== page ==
Bad idea: Political police

The debate over how to run the police force and whether some of its senior members should be elected is one of those arguments where each side is accusing the other of the same thing, like two tearful siblings each trying to convince their parents that the other one started the squabble.

In this case, the bickering is over the influence of politics on policing. Centralisation is to blame, argue the Tories, unsurprisingly. And they're backed up by the think tank Policy Exchange, whose report Partners in Crime advocates elected local police commissioners to "revitalise the relationship between the police and the public", making the service less of a "political football" to be kicked around by the Home Secretary. Meanwhile, the critics of this plan, who include Ian Blair and Hugh Orde, argue that elected members are exactly the way to make policing even more political than it already is. Candidates, they say, would end up appealing to populist, or even extremist views.

Policy Exchange does not deny the shortcomings of its idea, but instead suggests measures to counter them. Partners in Crime acknowledges that the public's priorities may be, for instance, "graffiti or dog-fouling", which may not be one of the police's greatest concerns. Its solution is for elected commissioners to provide "advice and oversight", rather than direct orders. So, presumably, they would be in the unenviable position of telling senior officers what the public wants, and then explaining to the public why the police are ignoring their troubles with Mrs Miggins's cocker spaniel.

Policy Exchange acknowledges that extremists could gain too much power in times of such low voter turnout. In order to protect against the worst, the think tank suggests, commissioners could be made to take an oath "requiring them to restrict their public remarks to their area of responsibility and to consider the impact on diversity and community cohesion". Apart from the oddness of setting up a democratic election and then restricting the participants, this plan wouldn't stop those with extreme views from getting elected, as long as she or he didn't get caught saying anything out of line in public.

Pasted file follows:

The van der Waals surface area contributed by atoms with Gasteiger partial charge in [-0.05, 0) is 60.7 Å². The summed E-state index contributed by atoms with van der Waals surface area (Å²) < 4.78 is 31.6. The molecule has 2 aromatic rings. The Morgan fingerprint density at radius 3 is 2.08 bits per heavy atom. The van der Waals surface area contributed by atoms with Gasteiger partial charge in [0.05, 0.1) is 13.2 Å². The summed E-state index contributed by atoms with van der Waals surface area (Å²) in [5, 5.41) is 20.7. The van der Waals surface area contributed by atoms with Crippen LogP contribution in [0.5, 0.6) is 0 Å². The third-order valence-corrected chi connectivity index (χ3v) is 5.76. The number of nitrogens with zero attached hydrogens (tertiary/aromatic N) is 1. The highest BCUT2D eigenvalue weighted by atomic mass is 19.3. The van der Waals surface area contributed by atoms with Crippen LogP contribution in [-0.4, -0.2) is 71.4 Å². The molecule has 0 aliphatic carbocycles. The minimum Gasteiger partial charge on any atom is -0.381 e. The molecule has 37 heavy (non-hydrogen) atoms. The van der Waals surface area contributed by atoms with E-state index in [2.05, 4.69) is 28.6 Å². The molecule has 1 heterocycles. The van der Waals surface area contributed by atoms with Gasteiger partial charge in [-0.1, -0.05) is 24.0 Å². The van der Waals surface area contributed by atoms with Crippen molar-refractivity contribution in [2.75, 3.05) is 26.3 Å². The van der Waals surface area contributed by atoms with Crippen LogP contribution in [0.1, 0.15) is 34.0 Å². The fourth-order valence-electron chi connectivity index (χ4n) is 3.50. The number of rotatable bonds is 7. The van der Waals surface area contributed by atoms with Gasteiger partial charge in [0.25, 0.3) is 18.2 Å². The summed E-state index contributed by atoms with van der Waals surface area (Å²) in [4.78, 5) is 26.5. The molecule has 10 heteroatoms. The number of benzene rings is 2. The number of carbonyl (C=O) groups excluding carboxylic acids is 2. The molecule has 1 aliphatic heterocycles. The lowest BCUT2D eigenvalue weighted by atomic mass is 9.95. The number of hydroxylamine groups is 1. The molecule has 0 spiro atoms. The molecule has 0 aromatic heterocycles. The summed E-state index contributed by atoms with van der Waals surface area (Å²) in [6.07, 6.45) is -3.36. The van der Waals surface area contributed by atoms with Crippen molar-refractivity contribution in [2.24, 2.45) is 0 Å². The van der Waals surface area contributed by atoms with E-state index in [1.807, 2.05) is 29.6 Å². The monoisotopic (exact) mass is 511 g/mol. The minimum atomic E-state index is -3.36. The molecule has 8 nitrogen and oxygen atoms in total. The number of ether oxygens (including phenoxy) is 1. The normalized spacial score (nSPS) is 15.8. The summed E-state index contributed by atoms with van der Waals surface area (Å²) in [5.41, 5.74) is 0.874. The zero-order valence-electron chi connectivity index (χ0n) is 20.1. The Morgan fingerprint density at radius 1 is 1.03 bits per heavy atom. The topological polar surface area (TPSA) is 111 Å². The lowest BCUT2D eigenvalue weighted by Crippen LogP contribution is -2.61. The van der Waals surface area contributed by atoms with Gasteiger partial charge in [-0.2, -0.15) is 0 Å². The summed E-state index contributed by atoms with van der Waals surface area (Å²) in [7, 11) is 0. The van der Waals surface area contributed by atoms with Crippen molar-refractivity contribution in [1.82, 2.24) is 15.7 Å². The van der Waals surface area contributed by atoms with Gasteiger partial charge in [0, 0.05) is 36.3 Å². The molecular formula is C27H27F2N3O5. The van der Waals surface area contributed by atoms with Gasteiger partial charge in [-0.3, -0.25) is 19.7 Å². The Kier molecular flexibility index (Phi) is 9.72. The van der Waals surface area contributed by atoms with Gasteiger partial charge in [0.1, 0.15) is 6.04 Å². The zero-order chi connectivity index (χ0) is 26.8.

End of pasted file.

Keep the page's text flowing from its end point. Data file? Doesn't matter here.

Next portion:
The funny thing about the plan is that it is almost entirely about keeping up appearances. The report is not about reducing crime figures - which, the report admits, has been happening more or less consistently during the Labour government's time in charge - but buffing up the force's image.
Nobody would deny public confidence is important; it has been Labour's one centralised target for the police force for some time. But somehow, employing toothless commissioners doesn't seem like the right way to do it.


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This article first appeared in the 23 November 2009 issue of the New Statesman, Green Heroes and Villains